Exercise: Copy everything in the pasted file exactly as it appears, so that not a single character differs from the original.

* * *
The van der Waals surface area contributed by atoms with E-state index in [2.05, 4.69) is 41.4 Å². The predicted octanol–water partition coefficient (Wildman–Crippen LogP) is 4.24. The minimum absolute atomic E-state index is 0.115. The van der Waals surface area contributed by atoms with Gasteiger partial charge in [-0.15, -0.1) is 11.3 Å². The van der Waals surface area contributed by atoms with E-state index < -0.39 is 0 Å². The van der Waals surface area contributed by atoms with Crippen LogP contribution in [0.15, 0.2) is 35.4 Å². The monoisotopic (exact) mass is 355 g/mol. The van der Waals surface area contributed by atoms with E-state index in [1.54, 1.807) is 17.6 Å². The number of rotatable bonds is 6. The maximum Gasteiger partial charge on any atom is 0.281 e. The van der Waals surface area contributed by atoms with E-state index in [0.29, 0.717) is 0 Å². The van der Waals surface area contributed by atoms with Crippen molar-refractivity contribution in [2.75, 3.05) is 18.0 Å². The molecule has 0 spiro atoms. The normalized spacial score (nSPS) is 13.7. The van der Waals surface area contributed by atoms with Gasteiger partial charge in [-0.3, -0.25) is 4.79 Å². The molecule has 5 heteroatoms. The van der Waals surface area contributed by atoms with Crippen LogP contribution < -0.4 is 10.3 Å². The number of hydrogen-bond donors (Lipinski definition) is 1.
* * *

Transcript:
The van der Waals surface area contributed by atoms with E-state index in [2.05, 4.69) is 41.4 Å². The predicted octanol–water partition coefficient (Wildman–Crippen LogP) is 4.24. The minimum absolute atomic E-state index is 0.115. The van der Waals surface area contributed by atoms with Gasteiger partial charge in [-0.15, -0.1) is 11.3 Å². The van der Waals surface area contributed by atoms with E-state index < -0.39 is 0 Å². The van der Waals surface area contributed by atoms with Crippen LogP contribution in [0.15, 0.2) is 35.4 Å². The monoisotopic (exact) mass is 355 g/mol. The van der Waals surface area contributed by atoms with E-state index in [1.54, 1.807) is 17.6 Å². The number of rotatable bonds is 6. The maximum Gasteiger partial charge on any atom is 0.281 e. The van der Waals surface area contributed by atoms with E-state index in [0.29, 0.717) is 0 Å². The van der Waals surface area contributed by atoms with Crippen molar-refractivity contribution in [2.75, 3.05) is 18.0 Å². The molecule has 0 spiro atoms. The normalized spacial score (nSPS) is 13.7. The van der Waals surface area contributed by atoms with Gasteiger partial charge in [-0.3, -0.25) is 4.79 Å². The molecule has 5 heteroatoms. The van der Waals surface area contributed by atoms with Crippen LogP contribution < -0.4 is 10.3 Å². The number of hydrogen-bond donors (Lipinski definition) is 1.